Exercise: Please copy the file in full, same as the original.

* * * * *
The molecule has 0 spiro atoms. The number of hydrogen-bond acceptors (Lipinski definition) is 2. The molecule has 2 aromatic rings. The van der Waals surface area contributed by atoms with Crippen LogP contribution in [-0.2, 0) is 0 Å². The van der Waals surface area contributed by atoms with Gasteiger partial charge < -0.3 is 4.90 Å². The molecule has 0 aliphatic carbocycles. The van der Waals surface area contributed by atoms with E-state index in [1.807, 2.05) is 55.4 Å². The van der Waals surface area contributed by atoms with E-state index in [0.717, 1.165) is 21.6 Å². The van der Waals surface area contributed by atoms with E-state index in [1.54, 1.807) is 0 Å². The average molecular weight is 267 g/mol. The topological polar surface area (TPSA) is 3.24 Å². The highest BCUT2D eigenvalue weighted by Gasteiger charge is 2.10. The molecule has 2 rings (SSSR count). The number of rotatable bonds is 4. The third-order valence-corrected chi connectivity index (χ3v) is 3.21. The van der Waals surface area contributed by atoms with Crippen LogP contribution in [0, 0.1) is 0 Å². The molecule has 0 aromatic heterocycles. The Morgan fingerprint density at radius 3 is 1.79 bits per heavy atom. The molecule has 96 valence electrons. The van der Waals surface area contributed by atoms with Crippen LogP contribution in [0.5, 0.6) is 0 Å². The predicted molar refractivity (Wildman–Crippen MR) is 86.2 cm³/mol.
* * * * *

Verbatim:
The molecule has 0 spiro atoms. The number of hydrogen-bond acceptors (Lipinski definition) is 2. The molecule has 2 aromatic rings. The van der Waals surface area contributed by atoms with Crippen LogP contribution in [-0.2, 0) is 0 Å². The van der Waals surface area contributed by atoms with Gasteiger partial charge < -0.3 is 4.90 Å². The molecule has 0 aliphatic carbocycles. The van der Waals surface area contributed by atoms with E-state index in [1.807, 2.05) is 55.4 Å². The van der Waals surface area contributed by atoms with E-state index in [0.717, 1.165) is 21.6 Å². The van der Waals surface area contributed by atoms with E-state index in [1.54, 1.807) is 0 Å². The average molecular weight is 267 g/mol. The topological polar surface area (TPSA) is 3.24 Å². The highest BCUT2D eigenvalue weighted by Gasteiger charge is 2.10. The molecule has 2 rings (SSSR count). The number of rotatable bonds is 4. The third-order valence-corrected chi connectivity index (χ3v) is 3.21. The van der Waals surface area contributed by atoms with Crippen LogP contribution in [0, 0.1) is 0 Å². The molecule has 0 aromatic heterocycles. The Morgan fingerprint density at radius 3 is 1.79 bits per heavy atom. The molecule has 96 valence electrons. The van der Waals surface area contributed by atoms with Crippen LogP contribution in [0.5, 0.6) is 0 Å². The predicted molar refractivity (Wildman–Crippen MR) is 86.2 cm³/mol.